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RESEARCH ARTICLE
Adv Biomed Res 2022,  11:62

Evaluation of growth hormone deficiency in children with cystic fibrosis


1 Department of Pediatrics, Faculty of Medicine, Child Growth and Development Research Center, Research Institute for Primordial Prevention of Noncommunicable Disease, Isfahan University of Medical Sciences, Isfahan, Iran
2 Department of Pediatrics, Faculty of Medicine, Isfahan University of Medical Sciences, Isfahan, Iran
3 Endocrine and Metabolism Research Center, Isfahan University of Medical Sciences, Isfahan, Iran
4 Child Growth and Development Research Center, Isfahan University of Medical Sciences, Isfahan, Iran

Date of Submission25-Nov-2020
Date of Acceptance09-Nov-2021
Date of Web Publication29-Jul-2022

Correspondence Address:
Dr. Elham Hashemi
Child Growth and Development Research Center, Isfahan University of Medical Sciences, Isfahan
Iran
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Source of Support: None, Conflict of Interest: None


DOI: 10.4103/abr.abr_285_20

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  Abstract 


Background: Due to chronic respiratory and gastrointestinal problems, growth failure is a common issue in patients with cystic fibrosis (CF). The present study aimed to investigate the prevalence of growth hormone deficiency (GHD) in CF children with stable gastrointestinal and respiratory conditions. Materials and Methods: In this study, the growth indicators of all 4–16-year-old children referred to two CF clinics were monitored over 3 years. Children without severe gastrointestinal or pulmonary symptoms with weight <3% percentile or whose height increase were two standard deviations below their expected height growth over 6 months were selected for the growth hormone (GH) stimulation test by clonidine and L-dopa test. Some of the children without CF, who were also referred for height growth disorders and matched the CF group, were considered the control group. They underwent the GH stimulation test, and the results were compared. Results: From 150 patients with CF, growth failure was observed in 24 patients with stable gastrointestinal and respiratory conditions; in 10 of them, the GH stimulation test was deficient. The prevalence of GHD was 6.6% in CF patients. In the control group of 30 children without CF, but with growth failure, the GH was deficient in nine cases, implying no significant difference with the case group (P = 0.37). Conclusion: In our study, the prevalence of GHD was 6.6% in CF patients, whereas the prevalence GHD in the normal population of childhood is <1%. Therefore, further studies should be designed to investigate the cause of GHD in CF patients.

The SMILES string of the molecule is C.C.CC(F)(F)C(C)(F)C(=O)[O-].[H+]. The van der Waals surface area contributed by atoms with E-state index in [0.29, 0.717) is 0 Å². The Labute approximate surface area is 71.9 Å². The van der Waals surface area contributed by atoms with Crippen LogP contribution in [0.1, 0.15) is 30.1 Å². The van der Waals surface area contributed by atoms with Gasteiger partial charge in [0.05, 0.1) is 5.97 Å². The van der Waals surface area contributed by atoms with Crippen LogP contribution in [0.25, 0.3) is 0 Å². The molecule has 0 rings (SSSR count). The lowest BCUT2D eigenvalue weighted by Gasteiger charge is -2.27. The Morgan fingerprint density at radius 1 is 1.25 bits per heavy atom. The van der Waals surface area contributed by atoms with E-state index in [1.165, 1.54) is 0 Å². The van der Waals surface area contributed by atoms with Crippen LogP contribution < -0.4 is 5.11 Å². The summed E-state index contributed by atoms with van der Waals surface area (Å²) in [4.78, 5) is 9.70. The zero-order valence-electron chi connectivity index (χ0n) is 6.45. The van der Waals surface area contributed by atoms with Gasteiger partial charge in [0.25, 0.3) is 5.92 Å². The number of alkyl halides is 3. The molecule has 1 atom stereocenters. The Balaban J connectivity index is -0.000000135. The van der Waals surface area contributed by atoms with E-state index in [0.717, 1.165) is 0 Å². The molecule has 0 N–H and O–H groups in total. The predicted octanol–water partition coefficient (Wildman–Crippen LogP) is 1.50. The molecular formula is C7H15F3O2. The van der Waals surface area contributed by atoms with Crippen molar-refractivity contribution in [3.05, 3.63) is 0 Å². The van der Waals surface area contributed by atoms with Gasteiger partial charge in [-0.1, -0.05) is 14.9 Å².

Keywords: Cystic fibrosis, growth hormone, height, weight


How to cite this article:
Reisi M, Sharif Ahmadian N, Hashemipour M, Mostofizadeh N, Keivanfar M, Hashemi E. Evaluation of growth hormone deficiency in children with cystic fibrosis. Adv Biomed Res 2022;11:62

How to cite this URL:
Reisi M, Sharif Ahmadian N, Hashemipour M, Mostofizadeh N, Keivanfar M, Hashemi E. Evaluation of growth hormone deficiency in children with cystic fibrosis. Adv Biomed Res [serial online] 2022 [cited 2022 Aug 14];11:62. Available from: https://www.advbiores.net/text.asp?2022/11/1/62/352938




  Introduction Top


Cystic fibrosis (CF) is a complex and systemic disorder which is caused by mutations in the cystic fibrosis transmembrane conductance regulator (CFTR) gene. The absence of CFTR and the cAMP-regulated anion channel results in the manifestation of disease, such as failure to thrive and malnutrition.[1],[2] Growth is a major indicator of health status in children with CF,[3] such that according to the annual report of the CF Foundation, the median values for weight-for-length and body mass index (BMI) percentile are above the recommendation of 50th percentile. However, the evidence suggests that infants' and children's growth is below what is expected for the U. S. population.[4]

Even though the poor growth in CF patients may be associated with some severe clinical symptoms, such as the long-term decline in lung function, malabsorption, and diabetes mellitus,[5],[6] asymptomatic CF infants have growth deficits too and are usually shorter than normal infants. Therefore, it seems that other factors are involved in the growth deficit of these patients.[7],[8]